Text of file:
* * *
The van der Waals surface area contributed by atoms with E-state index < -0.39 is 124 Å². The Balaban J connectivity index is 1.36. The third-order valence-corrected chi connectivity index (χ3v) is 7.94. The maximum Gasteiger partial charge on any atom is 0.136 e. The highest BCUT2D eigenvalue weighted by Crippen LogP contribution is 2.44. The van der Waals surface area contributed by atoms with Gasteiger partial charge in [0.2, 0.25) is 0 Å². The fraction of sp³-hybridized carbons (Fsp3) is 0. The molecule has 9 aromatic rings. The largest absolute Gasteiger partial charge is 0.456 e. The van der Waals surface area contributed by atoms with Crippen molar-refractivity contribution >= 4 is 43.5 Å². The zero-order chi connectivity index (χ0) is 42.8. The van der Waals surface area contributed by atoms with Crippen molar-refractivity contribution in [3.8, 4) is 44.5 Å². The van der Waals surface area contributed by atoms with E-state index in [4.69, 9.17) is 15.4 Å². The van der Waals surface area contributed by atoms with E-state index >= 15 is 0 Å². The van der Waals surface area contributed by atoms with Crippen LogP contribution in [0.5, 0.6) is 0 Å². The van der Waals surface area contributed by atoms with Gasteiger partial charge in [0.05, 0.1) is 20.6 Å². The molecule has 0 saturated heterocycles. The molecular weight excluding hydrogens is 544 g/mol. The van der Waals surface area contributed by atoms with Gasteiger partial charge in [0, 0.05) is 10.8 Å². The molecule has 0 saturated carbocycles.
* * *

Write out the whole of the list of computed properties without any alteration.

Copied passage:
The van der Waals surface area contributed by atoms with E-state index < -0.39 is 124 Å². The Balaban J connectivity index is 1.36. The third-order valence-corrected chi connectivity index (χ3v) is 7.94. The maximum Gasteiger partial charge on any atom is 0.136 e. The highest BCUT2D eigenvalue weighted by Crippen LogP contribution is 2.44. The van der Waals surface area contributed by atoms with Gasteiger partial charge in [0.2, 0.25) is 0 Å². The fraction of sp³-hybridized carbons (Fsp3) is 0. The molecule has 9 aromatic rings. The largest absolute Gasteiger partial charge is 0.456 e. The van der Waals surface area contributed by atoms with Crippen molar-refractivity contribution >= 4 is 43.5 Å². The zero-order chi connectivity index (χ0) is 42.8. The van der Waals surface area contributed by atoms with Crippen molar-refractivity contribution in [3.8, 4) is 44.5 Å². The van der Waals surface area contributed by atoms with E-state index in [4.69, 9.17) is 15.4 Å². The van der Waals surface area contributed by atoms with E-state index >= 15 is 0 Å². The van der Waals surface area contributed by atoms with Crippen LogP contribution in [0.5, 0.6) is 0 Å². The van der Waals surface area contributed by atoms with Gasteiger partial charge in [0.05, 0.1) is 20.6 Å². The molecule has 0 saturated heterocycles. The molecular weight excluding hydrogens is 544 g/mol. The van der Waals surface area contributed by atoms with Gasteiger partial charge in [0, 0.05) is 10.8 Å². The molecule has 0 saturated carbocycles.